|Royal Artillery Memorial - Hyde Park Corner - London|
This was at the beginning of December, and therefore poppy wreathes still lay at the feet of the four soldiers who are positioned like sentinels around the massive memorial block of Portland stone. This itself bears sculpted reliefs showing uncompromising scenes of conflict. These were in line with the sculptor's intention to depict the events of war which would not shy away from its brutal reality and could in no way be taken as a symbol of Peace. Charles Sargeant Jagger (1885-1934) was commissioned to carry out the work to commemorate the fallen Royal Artillery servicemen in 1922, and he duly stated that “experience in the trenches persuaded me of the necessity for frankness and truth”. The result attests to this, but its refusal to present anything that could comfort or reassure the public of the nature of 'the Great War to end all wars' drew mixed reactions from the public and press alike. The spectre of Death, symbolized in the form of the fallen artilleryman, lain out and shrouded by his trench cape, was perceived as "a terrible revelation long overdue" (Manchester Guardian) but also as 'inappropriate' by other parties. Jagger was insistant that this figure be an integral part of the memorial, and refused to give in to disapproval.
|The fallen artillery man|
|The Artillery Lieutenant|
To the east stands the Shell Carrier, aptly named for huge cannister shells shored in the pockets of greatcoat. With feet firmly planted in heavy miltary boots he looks invincible, yet his sinewy arms look unprotected and the vulnerable veins on his clenched hands contrast the vein-like cords that hold the shells in place, ready to pulverise flesh on the 'other side'.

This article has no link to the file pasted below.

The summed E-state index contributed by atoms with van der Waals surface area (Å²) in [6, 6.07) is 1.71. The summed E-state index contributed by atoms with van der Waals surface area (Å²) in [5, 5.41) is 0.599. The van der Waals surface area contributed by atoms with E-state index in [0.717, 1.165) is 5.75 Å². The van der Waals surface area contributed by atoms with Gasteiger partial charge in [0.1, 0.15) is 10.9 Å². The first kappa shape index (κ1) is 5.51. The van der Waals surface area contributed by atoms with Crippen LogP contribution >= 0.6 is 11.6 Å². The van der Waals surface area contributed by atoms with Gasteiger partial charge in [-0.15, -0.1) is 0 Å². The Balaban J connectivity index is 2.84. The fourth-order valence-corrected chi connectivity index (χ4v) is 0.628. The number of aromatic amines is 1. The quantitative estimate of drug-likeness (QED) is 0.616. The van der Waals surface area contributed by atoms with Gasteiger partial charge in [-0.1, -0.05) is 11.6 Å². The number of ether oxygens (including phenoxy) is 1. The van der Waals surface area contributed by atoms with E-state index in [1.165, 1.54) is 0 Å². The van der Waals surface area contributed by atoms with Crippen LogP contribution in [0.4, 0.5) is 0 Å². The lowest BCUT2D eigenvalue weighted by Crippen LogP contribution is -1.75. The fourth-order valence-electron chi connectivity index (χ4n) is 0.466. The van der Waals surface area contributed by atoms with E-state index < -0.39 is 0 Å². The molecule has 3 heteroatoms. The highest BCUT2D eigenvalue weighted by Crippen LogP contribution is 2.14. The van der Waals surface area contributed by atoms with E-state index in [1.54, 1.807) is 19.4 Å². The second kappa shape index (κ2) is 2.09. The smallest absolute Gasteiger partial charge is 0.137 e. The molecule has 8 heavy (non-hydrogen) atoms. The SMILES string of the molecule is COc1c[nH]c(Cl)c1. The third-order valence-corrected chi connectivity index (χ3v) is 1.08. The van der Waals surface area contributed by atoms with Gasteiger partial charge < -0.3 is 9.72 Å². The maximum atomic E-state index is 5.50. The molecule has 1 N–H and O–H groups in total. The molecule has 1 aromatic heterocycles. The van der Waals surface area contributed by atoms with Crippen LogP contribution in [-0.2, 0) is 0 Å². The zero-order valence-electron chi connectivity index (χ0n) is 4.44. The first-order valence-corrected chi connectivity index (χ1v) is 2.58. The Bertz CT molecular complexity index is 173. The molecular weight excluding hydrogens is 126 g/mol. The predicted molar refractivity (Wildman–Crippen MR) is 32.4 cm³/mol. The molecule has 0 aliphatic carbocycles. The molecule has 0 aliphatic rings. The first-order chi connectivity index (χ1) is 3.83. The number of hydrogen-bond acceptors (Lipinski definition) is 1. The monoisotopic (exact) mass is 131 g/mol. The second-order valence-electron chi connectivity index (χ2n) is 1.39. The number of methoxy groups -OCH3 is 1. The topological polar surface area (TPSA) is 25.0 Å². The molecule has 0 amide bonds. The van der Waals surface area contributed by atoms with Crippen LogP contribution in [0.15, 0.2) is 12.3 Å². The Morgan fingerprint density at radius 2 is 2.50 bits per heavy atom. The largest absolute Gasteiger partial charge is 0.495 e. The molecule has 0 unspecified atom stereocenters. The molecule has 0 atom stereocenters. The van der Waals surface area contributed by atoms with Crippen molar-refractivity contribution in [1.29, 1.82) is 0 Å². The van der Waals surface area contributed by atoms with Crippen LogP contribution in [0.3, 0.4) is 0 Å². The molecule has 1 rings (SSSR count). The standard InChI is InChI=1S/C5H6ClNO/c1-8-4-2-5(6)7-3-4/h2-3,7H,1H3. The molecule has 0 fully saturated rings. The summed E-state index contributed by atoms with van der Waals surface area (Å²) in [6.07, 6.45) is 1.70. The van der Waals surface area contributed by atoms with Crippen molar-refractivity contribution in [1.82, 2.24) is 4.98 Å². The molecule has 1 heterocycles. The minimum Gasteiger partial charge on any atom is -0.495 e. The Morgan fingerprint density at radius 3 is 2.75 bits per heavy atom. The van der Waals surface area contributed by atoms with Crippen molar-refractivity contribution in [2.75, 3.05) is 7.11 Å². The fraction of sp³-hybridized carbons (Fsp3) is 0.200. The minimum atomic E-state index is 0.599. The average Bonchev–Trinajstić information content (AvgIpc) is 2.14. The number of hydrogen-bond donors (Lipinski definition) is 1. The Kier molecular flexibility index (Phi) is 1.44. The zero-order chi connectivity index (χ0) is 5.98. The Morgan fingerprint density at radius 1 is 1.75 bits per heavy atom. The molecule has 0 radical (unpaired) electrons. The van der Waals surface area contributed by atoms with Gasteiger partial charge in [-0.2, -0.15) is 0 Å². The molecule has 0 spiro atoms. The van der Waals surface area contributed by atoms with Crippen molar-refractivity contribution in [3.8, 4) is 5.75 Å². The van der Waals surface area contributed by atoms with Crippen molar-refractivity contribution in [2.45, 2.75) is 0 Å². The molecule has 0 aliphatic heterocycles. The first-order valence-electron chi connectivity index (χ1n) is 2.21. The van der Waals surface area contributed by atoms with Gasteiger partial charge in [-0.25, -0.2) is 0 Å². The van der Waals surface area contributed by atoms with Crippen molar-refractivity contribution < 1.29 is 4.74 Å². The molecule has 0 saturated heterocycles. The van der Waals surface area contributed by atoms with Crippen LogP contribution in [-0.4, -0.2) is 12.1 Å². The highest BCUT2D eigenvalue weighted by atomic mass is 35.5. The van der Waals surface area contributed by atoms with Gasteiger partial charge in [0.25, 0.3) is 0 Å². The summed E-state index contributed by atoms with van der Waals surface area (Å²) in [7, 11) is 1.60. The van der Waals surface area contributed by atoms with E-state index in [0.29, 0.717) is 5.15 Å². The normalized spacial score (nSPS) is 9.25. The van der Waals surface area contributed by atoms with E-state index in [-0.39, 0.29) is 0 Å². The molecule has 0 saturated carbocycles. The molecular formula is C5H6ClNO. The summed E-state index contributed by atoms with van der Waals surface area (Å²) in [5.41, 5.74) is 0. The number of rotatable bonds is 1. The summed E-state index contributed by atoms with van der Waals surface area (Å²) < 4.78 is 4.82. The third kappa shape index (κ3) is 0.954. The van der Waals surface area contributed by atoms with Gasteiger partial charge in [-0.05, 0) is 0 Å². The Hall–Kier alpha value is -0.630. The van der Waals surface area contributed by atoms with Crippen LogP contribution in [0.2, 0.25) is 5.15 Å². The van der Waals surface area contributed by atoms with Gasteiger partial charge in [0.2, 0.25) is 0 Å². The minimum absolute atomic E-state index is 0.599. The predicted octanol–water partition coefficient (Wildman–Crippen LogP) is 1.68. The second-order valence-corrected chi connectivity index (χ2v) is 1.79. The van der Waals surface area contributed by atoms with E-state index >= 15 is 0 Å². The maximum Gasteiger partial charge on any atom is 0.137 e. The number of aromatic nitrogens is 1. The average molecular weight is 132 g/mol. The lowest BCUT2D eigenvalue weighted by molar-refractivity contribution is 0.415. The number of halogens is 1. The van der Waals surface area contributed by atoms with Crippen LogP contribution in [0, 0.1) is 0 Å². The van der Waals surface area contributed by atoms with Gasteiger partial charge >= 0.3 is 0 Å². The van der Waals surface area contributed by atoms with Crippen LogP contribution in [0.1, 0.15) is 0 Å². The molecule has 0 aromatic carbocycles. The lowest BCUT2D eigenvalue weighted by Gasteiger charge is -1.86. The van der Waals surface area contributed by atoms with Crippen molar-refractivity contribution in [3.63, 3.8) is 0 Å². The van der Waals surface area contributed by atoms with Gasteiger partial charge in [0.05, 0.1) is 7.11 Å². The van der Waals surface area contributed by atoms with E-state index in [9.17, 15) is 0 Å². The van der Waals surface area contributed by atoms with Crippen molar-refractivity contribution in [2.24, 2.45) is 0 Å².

|The Shell Carrier|
The memorial is dedicated to the artillery men who died in service, and the names of the countries and regions where they fought are inscribed in its stone - France, Africa, Persia, Egypt, Central Asia, Palestine, Russia, Italy, India, Arabia, Mesopotamia, Macedonia, Dardanelles and Flanders.... Almost 50,000 men died.
Jagger's career only spanned 16 years, and war seems to have shaped much of those, directly or indirectly. Son of a colliery manager in a pit village near Rotherham, he became interested in sculpture as a young child, and later went on to study metal engraving, before attending the Royal College of Art in 1907. Although he won a prestigious scholarship to study in Rome in 1914 (Le Prix de Rome) he declined this and chose to serve King and Country in joining the Artists' Rifles. He was injured several times in service, was awarded the Military Cross for gallantry, yet survived the war years. Nevertheless, he never freed himself from war in the sense that his eventual career largely centred on depictions of the Great War in the numerous memorials for which he was commissioned. Jagger died of pneumonia at the age of 49, just a few years before the start of the Second World War....
|Paddington War Memorial - Jagger - photo by Cnbrb - English Wikipedia|